Campbell102.52164.99102Barber Creek Road
106.14170.82106Kingsbury Road
113.97183.42113Wild Horse Creek Road
116.24187.07116Force Road

I-90 BL east / WYO 50 to US 14 west / US 16 west – Gillette
126.39203.40126 WYO 59 – Douglas

I-90 BL west / US 14 west / US 16 west – Gillette
West end of US 14/US 16 overlap
129.10207.77129Garner Lake Road
Wyodak132.99214.03132Wyodak Road

US 14 east / US 16 east – Moorcroft, Newcastle
East end of US 14/US 16 overlap

To US 14 / US 16 – Moorcroft
160.66258.56160Wind Creek Road
165.68266.64165Pine Ridge Road – Pine Haven
172.09276.95172Inyan Kara Road
178.92287.94178Coal Divide Road

I-90 BL east / US 14 to WYO 116 – Sundance
Sundance187.53301.80187 WYO 585 – Sundance, Newcastle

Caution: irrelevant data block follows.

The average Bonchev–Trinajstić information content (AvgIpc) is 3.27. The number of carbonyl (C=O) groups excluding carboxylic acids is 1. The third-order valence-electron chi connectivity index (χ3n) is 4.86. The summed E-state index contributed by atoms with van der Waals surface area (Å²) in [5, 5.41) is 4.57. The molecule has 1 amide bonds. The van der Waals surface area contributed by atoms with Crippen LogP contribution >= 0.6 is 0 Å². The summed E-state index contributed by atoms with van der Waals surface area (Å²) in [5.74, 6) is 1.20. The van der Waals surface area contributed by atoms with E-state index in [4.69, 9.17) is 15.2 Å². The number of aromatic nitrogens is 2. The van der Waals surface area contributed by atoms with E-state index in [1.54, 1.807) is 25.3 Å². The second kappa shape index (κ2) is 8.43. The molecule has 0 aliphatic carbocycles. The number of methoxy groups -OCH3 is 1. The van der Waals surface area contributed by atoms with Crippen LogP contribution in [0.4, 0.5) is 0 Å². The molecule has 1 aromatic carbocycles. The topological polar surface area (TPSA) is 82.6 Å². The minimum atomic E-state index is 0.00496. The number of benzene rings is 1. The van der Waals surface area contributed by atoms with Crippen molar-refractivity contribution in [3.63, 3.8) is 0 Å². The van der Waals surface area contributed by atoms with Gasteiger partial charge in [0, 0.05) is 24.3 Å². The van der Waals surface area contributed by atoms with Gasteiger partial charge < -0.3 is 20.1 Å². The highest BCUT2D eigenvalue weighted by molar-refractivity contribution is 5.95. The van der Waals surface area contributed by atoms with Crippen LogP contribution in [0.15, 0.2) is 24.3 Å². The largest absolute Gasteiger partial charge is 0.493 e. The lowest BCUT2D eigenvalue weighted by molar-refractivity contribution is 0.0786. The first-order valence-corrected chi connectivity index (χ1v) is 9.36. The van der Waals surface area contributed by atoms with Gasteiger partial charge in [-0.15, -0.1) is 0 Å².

I-90 BL west / US 14 west – Sundance
West end of US 14 overlap
191.92308.87191Moskee Road
199.31320.76199 WYO 111 – Aladdin

I-90 east / US 14 east – Sturgis
Continuation into South Dakota
1.000 mi = 1.609 km; 1.000 km = 0.621 mi

Business routes

Business routes are present in Sheridan (also carries US 14 Bus. and US 87 Bus.), Buffalo, Gillette, and Sundance (also part of US 14).


  1. ^ Starks, Edward (January 27, 2022). "Table 1: Main Routes of the Dwight D. Eisenhower National System of Interstate and Defense Highways". FHWA Route Log and Finder List. Federal Highway Administration. Retrieved September 17, 2022.
  2. ^ "WYDOT Travel Information Service (Cheyenne)". Wyoming Department of Transportation. Retrieved September 17, 2022.
  3. ^ a b c d Archived copy (PDF) (PDF). Wyoming Department of Transportation. October 2004. Archived from the original (PDF) on April 13, 2014. Retrieved January 30, 2014.{{cite map}}: CS1 maint: archived copy as title (link)